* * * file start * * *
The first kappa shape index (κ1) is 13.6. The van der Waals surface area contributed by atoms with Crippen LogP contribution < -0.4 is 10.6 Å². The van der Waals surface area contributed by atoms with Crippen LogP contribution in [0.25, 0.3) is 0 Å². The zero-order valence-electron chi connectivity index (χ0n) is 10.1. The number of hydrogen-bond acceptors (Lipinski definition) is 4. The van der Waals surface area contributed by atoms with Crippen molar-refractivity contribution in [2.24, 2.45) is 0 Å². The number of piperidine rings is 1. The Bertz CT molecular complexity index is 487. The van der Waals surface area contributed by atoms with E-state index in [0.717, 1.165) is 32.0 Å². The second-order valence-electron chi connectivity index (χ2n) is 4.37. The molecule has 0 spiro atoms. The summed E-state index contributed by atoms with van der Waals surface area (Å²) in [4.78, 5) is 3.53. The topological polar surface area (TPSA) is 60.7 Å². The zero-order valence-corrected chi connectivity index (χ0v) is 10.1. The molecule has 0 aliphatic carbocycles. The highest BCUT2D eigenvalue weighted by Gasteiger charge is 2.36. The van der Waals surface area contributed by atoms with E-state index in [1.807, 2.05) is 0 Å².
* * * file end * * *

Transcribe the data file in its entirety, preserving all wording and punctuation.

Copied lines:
The first kappa shape index (κ1) is 13.6. The van der Waals surface area contributed by atoms with Crippen LogP contribution < -0.4 is 10.6 Å². The van der Waals surface area contributed by atoms with Crippen LogP contribution in [0.25, 0.3) is 0 Å². The zero-order valence-electron chi connectivity index (χ0n) is 10.1. The number of hydrogen-bond acceptors (Lipinski definition) is 4. The van der Waals surface area contributed by atoms with Crippen molar-refractivity contribution in [2.24, 2.45) is 0 Å². The number of piperidine rings is 1. The Bertz CT molecular complexity index is 487. The van der Waals surface area contributed by atoms with E-state index in [0.717, 1.165) is 32.0 Å². The second-order valence-electron chi connectivity index (χ2n) is 4.37. The molecule has 0 spiro atoms. The summed E-state index contributed by atoms with van der Waals surface area (Å²) in [4.78, 5) is 3.53. The topological polar surface area (TPSA) is 60.7 Å². The zero-order valence-corrected chi connectivity index (χ0v) is 10.1. The molecule has 0 aliphatic carbocycles. The highest BCUT2D eigenvalue weighted by Gasteiger charge is 2.36. The van der Waals surface area contributed by atoms with E-state index in [1.807, 2.05) is 0 Å².